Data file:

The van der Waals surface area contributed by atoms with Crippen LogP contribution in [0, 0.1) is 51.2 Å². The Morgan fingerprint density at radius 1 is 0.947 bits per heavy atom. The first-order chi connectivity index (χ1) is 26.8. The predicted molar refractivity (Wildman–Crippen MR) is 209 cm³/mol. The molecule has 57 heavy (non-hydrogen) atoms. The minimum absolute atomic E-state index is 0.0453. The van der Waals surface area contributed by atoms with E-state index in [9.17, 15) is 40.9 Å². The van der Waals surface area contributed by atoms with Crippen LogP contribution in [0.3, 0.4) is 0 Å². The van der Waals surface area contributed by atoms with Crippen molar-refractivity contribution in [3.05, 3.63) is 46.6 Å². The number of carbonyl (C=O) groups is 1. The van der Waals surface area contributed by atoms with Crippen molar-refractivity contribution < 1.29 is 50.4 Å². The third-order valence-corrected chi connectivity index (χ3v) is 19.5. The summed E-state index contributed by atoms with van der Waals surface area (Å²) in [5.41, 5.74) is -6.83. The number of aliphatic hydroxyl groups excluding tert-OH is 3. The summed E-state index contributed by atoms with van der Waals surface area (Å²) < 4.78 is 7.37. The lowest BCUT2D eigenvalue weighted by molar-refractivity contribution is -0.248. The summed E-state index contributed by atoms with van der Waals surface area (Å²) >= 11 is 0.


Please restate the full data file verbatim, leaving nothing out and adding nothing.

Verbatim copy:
The van der Waals surface area contributed by atoms with Crippen LogP contribution in [0, 0.1) is 51.2 Å². The Morgan fingerprint density at radius 1 is 0.947 bits per heavy atom. The first-order chi connectivity index (χ1) is 26.8. The predicted molar refractivity (Wildman–Crippen MR) is 209 cm³/mol. The molecule has 57 heavy (non-hydrogen) atoms. The minimum absolute atomic E-state index is 0.0453. The van der Waals surface area contributed by atoms with E-state index in [9.17, 15) is 40.9 Å². The van der Waals surface area contributed by atoms with Crippen LogP contribution in [0.3, 0.4) is 0 Å². The van der Waals surface area contributed by atoms with Crippen molar-refractivity contribution in [3.05, 3.63) is 46.6 Å². The number of carbonyl (C=O) groups is 1. The van der Waals surface area contributed by atoms with Crippen molar-refractivity contribution < 1.29 is 50.4 Å². The third-order valence-corrected chi connectivity index (χ3v) is 19.5. The summed E-state index contributed by atoms with van der Waals surface area (Å²) in [5.41, 5.74) is -6.83. The number of aliphatic hydroxyl groups excluding tert-OH is 3. The summed E-state index contributed by atoms with van der Waals surface area (Å²) < 4.78 is 7.37. The lowest BCUT2D eigenvalue weighted by molar-refractivity contribution is -0.248. The summed E-state index contributed by atoms with van der Waals surface area (Å²) >= 11 is 0.